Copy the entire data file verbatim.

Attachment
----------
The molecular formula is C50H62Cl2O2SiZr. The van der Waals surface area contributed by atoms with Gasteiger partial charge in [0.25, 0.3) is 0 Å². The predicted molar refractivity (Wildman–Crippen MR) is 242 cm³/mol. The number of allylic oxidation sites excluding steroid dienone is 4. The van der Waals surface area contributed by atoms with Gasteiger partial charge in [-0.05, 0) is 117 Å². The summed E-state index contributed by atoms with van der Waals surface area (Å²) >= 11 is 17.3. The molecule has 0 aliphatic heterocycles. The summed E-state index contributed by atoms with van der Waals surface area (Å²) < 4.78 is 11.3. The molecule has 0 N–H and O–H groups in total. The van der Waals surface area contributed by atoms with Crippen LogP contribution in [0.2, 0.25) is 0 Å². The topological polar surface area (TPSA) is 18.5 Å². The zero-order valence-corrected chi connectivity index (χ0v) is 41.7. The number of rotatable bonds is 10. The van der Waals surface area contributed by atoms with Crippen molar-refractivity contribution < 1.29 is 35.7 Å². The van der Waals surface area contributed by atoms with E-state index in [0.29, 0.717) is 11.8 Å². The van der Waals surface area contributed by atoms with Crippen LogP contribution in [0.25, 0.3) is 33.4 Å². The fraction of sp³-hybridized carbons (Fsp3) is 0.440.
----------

The molecular formula is C50H62Cl2O2SiZr. The van der Waals surface area contributed by atoms with Gasteiger partial charge in [0.25, 0.3) is 0 Å². The predicted molar refractivity (Wildman–Crippen MR) is 242 cm³/mol. The number of allylic oxidation sites excluding steroid dienone is 4. The van der Waals surface area contributed by atoms with Gasteiger partial charge in [-0.05, 0) is 117 Å². The summed E-state index contributed by atoms with van der Waals surface area (Å²) >= 11 is 17.3. The molecule has 0 aliphatic heterocycles. The summed E-state index contributed by atoms with van der Waals surface area (Å²) < 4.78 is 11.3. The molecule has 0 N–H and O–H groups in total. The van der Waals surface area contributed by atoms with Crippen LogP contribution in [0.2, 0.25) is 0 Å². The topological polar surface area (TPSA) is 18.5 Å². The zero-order valence-corrected chi connectivity index (χ0v) is 41.7. The number of rotatable bonds is 10. The van der Waals surface area contributed by atoms with Crippen molar-refractivity contribution < 1.29 is 35.7 Å². The van der Waals surface area contributed by atoms with E-state index in [0.29, 0.717) is 11.8 Å². The van der Waals surface area contributed by atoms with Crippen LogP contribution in [0.25, 0.3) is 33.4 Å². The fraction of sp³-hybridized carbons (Fsp3) is 0.440.